31 Big Retirement Trends of 2019

Big Retirement Trends


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Big Retirement Trends

Retirement Recap

Retirement plans evolve with your needs, which means the planning as a whole shifts consistently based on the needs of retirees. In 2019, retirement didn't necessarily entail owning a home, spending a lot of time on land, or even taking it particularly easy and spending the money accumulated over decades. We took a look back and found a number of examples of how retirement and retirement planning that have changed, and what those changes might mean for you. 

Related: How to Protect Yourself from Financial Ruin in Retirement

The FIRE Movement

The FIRE Movement

Vicki Robin wrote “Your Money or Your Life” in 1992, but the 72-year-old gained new notoriety a generation later for touting the merits of living beneath your means. Called FIRE — an acronym for “financial independence, retire early” — it challenges adherents to track down to the penny where their money goes. If the return doesn't outperform a low-cost mutual fund, exchange-traded fund, or real estate, they're encouraged to reconsider. Buying a three-bedroom home can bring enough rental income from two units to cover mortgage costs, for instance, which ideally leaves more to invest and shortens a retirement timetable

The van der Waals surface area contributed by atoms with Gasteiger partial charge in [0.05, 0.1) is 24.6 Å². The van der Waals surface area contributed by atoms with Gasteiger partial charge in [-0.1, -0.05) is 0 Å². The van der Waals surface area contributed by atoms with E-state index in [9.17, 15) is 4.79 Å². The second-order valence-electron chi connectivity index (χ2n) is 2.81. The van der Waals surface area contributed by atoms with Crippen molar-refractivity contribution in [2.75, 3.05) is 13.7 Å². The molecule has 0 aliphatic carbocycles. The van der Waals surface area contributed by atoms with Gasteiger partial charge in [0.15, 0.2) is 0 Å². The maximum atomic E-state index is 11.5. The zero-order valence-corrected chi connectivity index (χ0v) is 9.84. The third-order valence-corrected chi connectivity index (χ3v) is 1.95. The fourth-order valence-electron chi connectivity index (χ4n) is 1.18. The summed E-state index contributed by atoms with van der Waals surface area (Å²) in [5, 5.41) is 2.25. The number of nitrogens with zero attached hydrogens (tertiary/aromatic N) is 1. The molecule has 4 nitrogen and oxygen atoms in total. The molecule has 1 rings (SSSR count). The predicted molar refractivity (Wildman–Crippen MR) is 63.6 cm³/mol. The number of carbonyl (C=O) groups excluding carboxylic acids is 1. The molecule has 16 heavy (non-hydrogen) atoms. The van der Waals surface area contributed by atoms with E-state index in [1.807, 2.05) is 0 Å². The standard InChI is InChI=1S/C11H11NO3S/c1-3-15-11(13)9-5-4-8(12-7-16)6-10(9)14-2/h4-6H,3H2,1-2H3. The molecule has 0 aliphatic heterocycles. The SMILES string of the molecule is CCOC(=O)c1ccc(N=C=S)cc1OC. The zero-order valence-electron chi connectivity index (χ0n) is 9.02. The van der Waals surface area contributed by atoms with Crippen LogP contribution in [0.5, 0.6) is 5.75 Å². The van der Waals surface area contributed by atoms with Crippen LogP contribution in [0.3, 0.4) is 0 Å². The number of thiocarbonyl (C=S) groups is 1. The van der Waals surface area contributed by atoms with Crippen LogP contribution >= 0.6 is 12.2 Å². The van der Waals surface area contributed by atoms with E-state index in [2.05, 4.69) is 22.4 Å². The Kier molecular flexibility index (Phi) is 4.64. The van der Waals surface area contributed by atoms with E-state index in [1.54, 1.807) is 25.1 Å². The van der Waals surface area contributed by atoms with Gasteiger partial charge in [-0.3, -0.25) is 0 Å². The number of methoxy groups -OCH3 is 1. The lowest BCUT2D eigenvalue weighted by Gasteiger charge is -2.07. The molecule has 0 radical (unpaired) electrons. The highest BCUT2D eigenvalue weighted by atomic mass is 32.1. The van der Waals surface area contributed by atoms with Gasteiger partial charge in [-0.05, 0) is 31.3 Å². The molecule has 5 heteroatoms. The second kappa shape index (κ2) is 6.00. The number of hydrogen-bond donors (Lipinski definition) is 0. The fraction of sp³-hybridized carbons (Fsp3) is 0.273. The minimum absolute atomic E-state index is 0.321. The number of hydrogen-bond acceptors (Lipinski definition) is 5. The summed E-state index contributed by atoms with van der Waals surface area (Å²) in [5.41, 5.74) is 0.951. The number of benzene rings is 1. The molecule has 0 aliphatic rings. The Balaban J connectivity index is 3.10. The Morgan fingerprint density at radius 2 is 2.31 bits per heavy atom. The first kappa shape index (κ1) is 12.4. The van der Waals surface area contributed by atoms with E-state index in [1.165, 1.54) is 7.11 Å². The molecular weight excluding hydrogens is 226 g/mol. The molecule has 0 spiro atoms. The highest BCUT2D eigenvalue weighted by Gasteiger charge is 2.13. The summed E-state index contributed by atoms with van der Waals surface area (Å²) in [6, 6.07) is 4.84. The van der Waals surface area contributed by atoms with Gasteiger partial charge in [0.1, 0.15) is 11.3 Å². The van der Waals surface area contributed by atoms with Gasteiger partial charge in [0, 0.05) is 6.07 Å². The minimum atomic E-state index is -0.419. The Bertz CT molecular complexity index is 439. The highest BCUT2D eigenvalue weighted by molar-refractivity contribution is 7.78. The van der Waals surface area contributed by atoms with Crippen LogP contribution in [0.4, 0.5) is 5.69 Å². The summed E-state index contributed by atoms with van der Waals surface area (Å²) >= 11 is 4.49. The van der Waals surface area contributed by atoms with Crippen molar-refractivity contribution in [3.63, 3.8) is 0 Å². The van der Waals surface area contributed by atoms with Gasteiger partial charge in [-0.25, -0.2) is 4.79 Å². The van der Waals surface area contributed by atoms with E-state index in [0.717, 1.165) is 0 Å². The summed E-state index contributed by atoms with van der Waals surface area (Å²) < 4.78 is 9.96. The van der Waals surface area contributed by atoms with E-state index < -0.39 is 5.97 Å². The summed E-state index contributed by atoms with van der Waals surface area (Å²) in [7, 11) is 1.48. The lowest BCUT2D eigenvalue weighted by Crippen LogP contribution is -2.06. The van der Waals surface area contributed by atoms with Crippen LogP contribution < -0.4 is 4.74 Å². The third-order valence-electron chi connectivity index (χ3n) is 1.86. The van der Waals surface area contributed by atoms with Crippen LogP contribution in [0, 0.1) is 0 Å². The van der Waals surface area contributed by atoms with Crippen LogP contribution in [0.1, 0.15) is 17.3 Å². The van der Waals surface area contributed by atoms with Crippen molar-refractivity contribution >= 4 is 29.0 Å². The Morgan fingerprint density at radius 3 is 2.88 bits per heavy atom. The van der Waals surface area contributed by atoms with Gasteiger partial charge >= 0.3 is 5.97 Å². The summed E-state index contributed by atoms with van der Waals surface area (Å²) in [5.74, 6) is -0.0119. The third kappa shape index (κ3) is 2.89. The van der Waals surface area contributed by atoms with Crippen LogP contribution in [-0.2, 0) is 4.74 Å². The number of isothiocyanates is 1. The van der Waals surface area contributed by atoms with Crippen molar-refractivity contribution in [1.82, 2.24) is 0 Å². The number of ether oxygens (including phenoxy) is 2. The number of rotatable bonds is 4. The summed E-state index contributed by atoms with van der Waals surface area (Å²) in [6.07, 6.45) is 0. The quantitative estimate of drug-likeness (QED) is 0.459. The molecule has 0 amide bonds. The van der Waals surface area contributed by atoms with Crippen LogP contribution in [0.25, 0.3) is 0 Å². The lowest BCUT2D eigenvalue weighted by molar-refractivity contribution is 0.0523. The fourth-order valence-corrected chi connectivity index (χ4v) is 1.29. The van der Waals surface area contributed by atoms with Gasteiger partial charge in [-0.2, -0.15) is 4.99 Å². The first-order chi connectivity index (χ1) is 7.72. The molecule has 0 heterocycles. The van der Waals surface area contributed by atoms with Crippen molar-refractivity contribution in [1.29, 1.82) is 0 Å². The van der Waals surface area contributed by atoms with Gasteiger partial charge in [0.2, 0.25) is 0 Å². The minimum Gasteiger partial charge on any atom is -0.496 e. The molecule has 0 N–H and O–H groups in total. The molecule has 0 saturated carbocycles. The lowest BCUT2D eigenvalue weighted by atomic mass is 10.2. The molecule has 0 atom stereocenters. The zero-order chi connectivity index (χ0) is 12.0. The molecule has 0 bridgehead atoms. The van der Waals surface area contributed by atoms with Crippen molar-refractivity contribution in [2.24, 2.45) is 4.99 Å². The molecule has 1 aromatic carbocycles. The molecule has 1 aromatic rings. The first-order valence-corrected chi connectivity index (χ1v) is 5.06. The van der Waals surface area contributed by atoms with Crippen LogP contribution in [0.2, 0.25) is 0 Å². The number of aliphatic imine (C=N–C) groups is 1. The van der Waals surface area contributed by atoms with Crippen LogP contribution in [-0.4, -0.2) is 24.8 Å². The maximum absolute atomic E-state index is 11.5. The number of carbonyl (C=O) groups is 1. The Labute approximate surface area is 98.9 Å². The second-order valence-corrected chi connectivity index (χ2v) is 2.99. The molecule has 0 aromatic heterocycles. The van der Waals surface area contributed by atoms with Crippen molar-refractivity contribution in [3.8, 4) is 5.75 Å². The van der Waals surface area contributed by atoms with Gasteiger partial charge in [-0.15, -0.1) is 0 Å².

Related: 18 Things You Should Do If You Want to Retire Early

Regrets, We Have a Few

Regrets, We Have a Few

FIRE's extreme frugality many not work for everyone, but people planning for retirement often wish they'd saved a bit more. Charles Schwab surveyed 401(k) participants nationwide and found saving is still the top source of financial stress, well ahead of paying off credit card debt and keeping up with monthly expenses. In fact, two-thirds of participants (64%) wish they’d spent less in the past to save more for retirement, especially on short-term pleasures such as meals out, expensive clothing, new cars, and vacations.

Dragon Images/shutterstock
Backbone of the Industry

Backbone of the Industry

Management occupations remain the safest of bets for Americans aged 65 and older, employing the most seniors of any sector and jumping 31% from 2006 to the time the U.S. Bureau of Labor Statistics reported data in 2016. (Still, seniors make up just 8.2% of that giant sector, while at just 293,000 people, roughly 30% of farmers are over age 65.)

Delayed Retirement

Delayed Retirement

Full-time senior workers are part of a trend that's been steady for nearly 30 years. The percentage of workers expecting to delay retirement to after 65 more than tripled to 37% in 2016 from from 11% in 1991, according to data from the Employee Benefit Research Institute. Within a generation, the likelihood of retiring late has nearly doubled.